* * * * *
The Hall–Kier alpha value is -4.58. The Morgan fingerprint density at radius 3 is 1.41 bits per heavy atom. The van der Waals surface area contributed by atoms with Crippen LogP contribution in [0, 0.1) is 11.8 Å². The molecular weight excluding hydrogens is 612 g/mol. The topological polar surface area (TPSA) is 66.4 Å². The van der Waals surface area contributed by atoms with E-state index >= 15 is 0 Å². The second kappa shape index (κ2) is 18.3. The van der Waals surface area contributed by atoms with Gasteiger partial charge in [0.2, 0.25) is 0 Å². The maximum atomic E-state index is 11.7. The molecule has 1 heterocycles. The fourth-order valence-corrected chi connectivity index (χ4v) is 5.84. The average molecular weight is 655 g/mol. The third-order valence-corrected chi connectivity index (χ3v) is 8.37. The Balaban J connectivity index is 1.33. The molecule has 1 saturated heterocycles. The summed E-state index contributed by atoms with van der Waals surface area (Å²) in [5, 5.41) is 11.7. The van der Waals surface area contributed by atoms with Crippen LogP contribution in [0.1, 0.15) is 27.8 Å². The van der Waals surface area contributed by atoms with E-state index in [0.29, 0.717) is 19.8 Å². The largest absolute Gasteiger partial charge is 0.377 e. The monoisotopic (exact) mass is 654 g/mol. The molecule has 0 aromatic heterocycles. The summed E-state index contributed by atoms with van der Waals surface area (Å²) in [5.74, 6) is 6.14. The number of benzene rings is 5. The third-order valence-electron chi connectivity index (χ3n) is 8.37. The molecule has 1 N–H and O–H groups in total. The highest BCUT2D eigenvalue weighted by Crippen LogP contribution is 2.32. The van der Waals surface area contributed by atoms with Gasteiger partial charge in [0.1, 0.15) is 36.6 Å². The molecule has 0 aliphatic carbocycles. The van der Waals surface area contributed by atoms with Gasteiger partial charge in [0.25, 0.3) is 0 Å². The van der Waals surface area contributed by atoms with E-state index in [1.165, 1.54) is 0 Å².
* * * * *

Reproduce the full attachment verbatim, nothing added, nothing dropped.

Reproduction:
The Hall–Kier alpha value is -4.58. The Morgan fingerprint density at radius 3 is 1.41 bits per heavy atom. The van der Waals surface area contributed by atoms with Crippen LogP contribution in [0, 0.1) is 11.8 Å². The molecular weight excluding hydrogens is 612 g/mol. The topological polar surface area (TPSA) is 66.4 Å². The van der Waals surface area contributed by atoms with E-state index >= 15 is 0 Å². The second kappa shape index (κ2) is 18.3. The van der Waals surface area contributed by atoms with Gasteiger partial charge in [0.2, 0.25) is 0 Å². The maximum atomic E-state index is 11.7. The molecule has 1 heterocycles. The fourth-order valence-corrected chi connectivity index (χ4v) is 5.84. The average molecular weight is 655 g/mol. The third-order valence-corrected chi connectivity index (χ3v) is 8.37. The Balaban J connectivity index is 1.33. The molecule has 1 saturated heterocycles. The summed E-state index contributed by atoms with van der Waals surface area (Å²) in [5, 5.41) is 11.7. The van der Waals surface area contributed by atoms with Crippen LogP contribution in [0.1, 0.15) is 27.8 Å². The van der Waals surface area contributed by atoms with E-state index in [0.29, 0.717) is 19.8 Å². The largest absolute Gasteiger partial charge is 0.377 e. The monoisotopic (exact) mass is 654 g/mol. The molecule has 0 aromatic heterocycles. The summed E-state index contributed by atoms with van der Waals surface area (Å²) in [5.74, 6) is 6.14. The number of benzene rings is 5. The third-order valence-electron chi connectivity index (χ3n) is 8.37. The molecule has 1 N–H and O–H groups in total. The highest BCUT2D eigenvalue weighted by Crippen LogP contribution is 2.32. The van der Waals surface area contributed by atoms with Gasteiger partial charge in [0.1, 0.15) is 36.6 Å². The molecule has 0 aliphatic carbocycles. The van der Waals surface area contributed by atoms with Gasteiger partial charge in [0.25, 0.3) is 0 Å². The van der Waals surface area contributed by atoms with E-state index in [1.165, 1.54) is 0 Å².